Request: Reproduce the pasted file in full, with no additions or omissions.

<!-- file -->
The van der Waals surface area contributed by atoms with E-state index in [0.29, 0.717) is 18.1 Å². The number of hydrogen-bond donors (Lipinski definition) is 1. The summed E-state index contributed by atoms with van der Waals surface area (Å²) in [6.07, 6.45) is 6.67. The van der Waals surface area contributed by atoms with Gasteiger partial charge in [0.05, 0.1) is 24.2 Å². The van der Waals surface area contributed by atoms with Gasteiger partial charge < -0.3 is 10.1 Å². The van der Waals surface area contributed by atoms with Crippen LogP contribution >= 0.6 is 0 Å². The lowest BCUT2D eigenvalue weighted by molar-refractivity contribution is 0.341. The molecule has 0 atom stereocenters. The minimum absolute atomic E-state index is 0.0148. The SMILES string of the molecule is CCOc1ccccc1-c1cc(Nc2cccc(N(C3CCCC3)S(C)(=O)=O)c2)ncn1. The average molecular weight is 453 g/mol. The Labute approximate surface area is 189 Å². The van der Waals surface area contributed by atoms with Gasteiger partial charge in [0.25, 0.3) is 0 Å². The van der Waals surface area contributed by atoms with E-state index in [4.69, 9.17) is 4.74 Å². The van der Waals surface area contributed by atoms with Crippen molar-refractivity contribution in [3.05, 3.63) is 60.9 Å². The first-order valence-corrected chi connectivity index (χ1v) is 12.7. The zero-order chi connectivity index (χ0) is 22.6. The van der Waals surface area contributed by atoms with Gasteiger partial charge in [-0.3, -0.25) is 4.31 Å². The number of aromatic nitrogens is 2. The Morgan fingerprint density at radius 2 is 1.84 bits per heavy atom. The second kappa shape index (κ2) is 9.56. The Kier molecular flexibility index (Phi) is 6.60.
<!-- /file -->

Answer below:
The van der Waals surface area contributed by atoms with E-state index in [0.29, 0.717) is 18.1 Å². The number of hydrogen-bond donors (Lipinski definition) is 1. The summed E-state index contributed by atoms with van der Waals surface area (Å²) in [6.07, 6.45) is 6.67. The van der Waals surface area contributed by atoms with Gasteiger partial charge in [0.05, 0.1) is 24.2 Å². The van der Waals surface area contributed by atoms with Gasteiger partial charge < -0.3 is 10.1 Å². The van der Waals surface area contributed by atoms with Crippen LogP contribution >= 0.6 is 0 Å². The lowest BCUT2D eigenvalue weighted by molar-refractivity contribution is 0.341. The molecule has 0 atom stereocenters. The minimum absolute atomic E-state index is 0.0148. The SMILES string of the molecule is CCOc1ccccc1-c1cc(Nc2cccc(N(C3CCCC3)S(C)(=O)=O)c2)ncn1. The average molecular weight is 453 g/mol. The Labute approximate surface area is 189 Å². The van der Waals surface area contributed by atoms with Gasteiger partial charge in [0.25, 0.3) is 0 Å². The van der Waals surface area contributed by atoms with E-state index in [4.69, 9.17) is 4.74 Å². The van der Waals surface area contributed by atoms with Crippen molar-refractivity contribution in [3.05, 3.63) is 60.9 Å². The first-order valence-corrected chi connectivity index (χ1v) is 12.7. The zero-order chi connectivity index (χ0) is 22.6. The van der Waals surface area contributed by atoms with Gasteiger partial charge in [-0.3, -0.25) is 4.31 Å². The number of aromatic nitrogens is 2. The Morgan fingerprint density at radius 2 is 1.84 bits per heavy atom. The second kappa shape index (κ2) is 9.56. The Kier molecular flexibility index (Phi) is 6.60.